After leaving Softdisk and founding id, the principals found more time than ever to devote to their D&D campaign:

It was truly evolving into an alternate world, which, like all fiction, deeply reflected their own. It wasn’t just a game, it was an extension of their imaginations, hopes, dreams. It mattered. The deepness of their Dungeons and Dragons adventure was due in no small part to Carmack. Whereas most Dungeon Masters would create small episodes that lasted for a few hours of play, Carmack’s world was persistent; players returned to it every time they regrouped. The game they played now was the same one he had been writing since he was a kid in Kansas City. It was as if a musician had been composing an opera for several years. The guys would pass Carmack’s room on the way to the bathroom in the middle of the night and see him hunched over pages of notes, sketching out the details of their game.

Carmack was a fan of the open-sandbox style of play that was prevalent in the early years of D&D:

Carmack’s D& D world was a personal masterwork of forests and magic, time tunnels and monsters. He had a fifty-page glossary of characters and items such as “Quake,” a fighter with a magical “Hellgate Cube” floating above its head, the “Chalice of Insanity . . . a chalice from which you get Jellybeans of Insanity which, if ingested, will cause you to go nuts and fight everyone around you” and the Mighty Daikatana sword. He relished the feeling of creating a place others could explore. The way D& D was played, he, as Dungeon Master, would invent and describe the set and setting. Then it was up to the players to dictate how they wanted to proceed.

The early id Software and the future creators of Doom were intertwined with the campaign:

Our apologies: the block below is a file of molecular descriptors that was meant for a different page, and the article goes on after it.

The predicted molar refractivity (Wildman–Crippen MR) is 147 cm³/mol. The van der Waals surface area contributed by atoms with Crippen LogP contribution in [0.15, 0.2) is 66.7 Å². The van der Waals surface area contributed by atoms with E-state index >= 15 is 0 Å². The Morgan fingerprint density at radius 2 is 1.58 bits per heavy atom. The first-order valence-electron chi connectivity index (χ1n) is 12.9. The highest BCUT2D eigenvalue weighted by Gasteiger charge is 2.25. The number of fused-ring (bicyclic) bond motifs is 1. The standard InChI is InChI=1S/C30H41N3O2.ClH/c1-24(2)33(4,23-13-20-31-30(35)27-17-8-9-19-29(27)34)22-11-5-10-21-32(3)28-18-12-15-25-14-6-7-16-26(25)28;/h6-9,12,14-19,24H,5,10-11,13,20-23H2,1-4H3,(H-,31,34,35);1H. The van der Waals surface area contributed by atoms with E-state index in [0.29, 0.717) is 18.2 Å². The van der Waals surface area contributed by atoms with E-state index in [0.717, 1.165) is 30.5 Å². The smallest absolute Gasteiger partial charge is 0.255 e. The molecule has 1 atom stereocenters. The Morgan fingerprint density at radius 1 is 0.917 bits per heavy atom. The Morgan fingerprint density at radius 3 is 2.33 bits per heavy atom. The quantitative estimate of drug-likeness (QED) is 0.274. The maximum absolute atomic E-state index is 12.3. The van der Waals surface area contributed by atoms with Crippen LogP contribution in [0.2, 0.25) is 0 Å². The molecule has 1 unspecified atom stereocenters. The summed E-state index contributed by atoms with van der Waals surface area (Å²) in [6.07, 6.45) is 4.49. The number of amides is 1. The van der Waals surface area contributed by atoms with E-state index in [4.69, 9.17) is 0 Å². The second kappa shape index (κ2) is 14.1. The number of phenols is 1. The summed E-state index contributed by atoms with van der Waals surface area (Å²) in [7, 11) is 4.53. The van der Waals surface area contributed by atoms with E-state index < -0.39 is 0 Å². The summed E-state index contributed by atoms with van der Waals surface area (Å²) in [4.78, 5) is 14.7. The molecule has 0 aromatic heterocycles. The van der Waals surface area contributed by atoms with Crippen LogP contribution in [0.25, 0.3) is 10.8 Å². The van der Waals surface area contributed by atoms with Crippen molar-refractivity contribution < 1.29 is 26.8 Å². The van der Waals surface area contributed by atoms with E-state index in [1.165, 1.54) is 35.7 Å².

In their game, the guys created an imaginary group of adventurers called Popular Demand: Romero named his character Armand Hammer, a fighter who liked to dabble with magic; Tom was a fighter named Buddy; Jay, a thief-acrobat named Rif; Adrian, a massive fighter named Stonebreaker. With each adventure, Popular Demand gained power and prestige. They were a living metaphor of id.

And just as the company considered being bought out by other companies like Sierra, Carmack decided to insert his own devil's bargain into the D&D campaign.

A Deal with the Devil

After Carmack set out on his own to found id Software, they had an opportunity to meet with Sierra, who saw enough talent to consider offering a stock deal. It was a decision that would change their lives forever...and one that had its own twisted reflection in their D&D game:

In Carmack’s game, he had designated two different dimensions of existence: a material plane (which Popular Demand inhabited) and a plane of demons. After months traversing the material plane, however, Romero was getting bored. To spice things up, he wanted to retrieve the dangerous and powerful Demonicron, a magic tome that gave a knowledgeable user the power to summon the demons to the material plane. Carmack consulted his D& D rule book. If used thoughtfully, he told them, the Demonicron meant enormous strength to the group, guaranteeing them all the riches of the world. With it, Romero thought, he might get his hands on an ultimate weapon like the Daikatana. But there were risks. If the Demonicron fell into the hands of a demon, it would cause the world to be overrun with evil.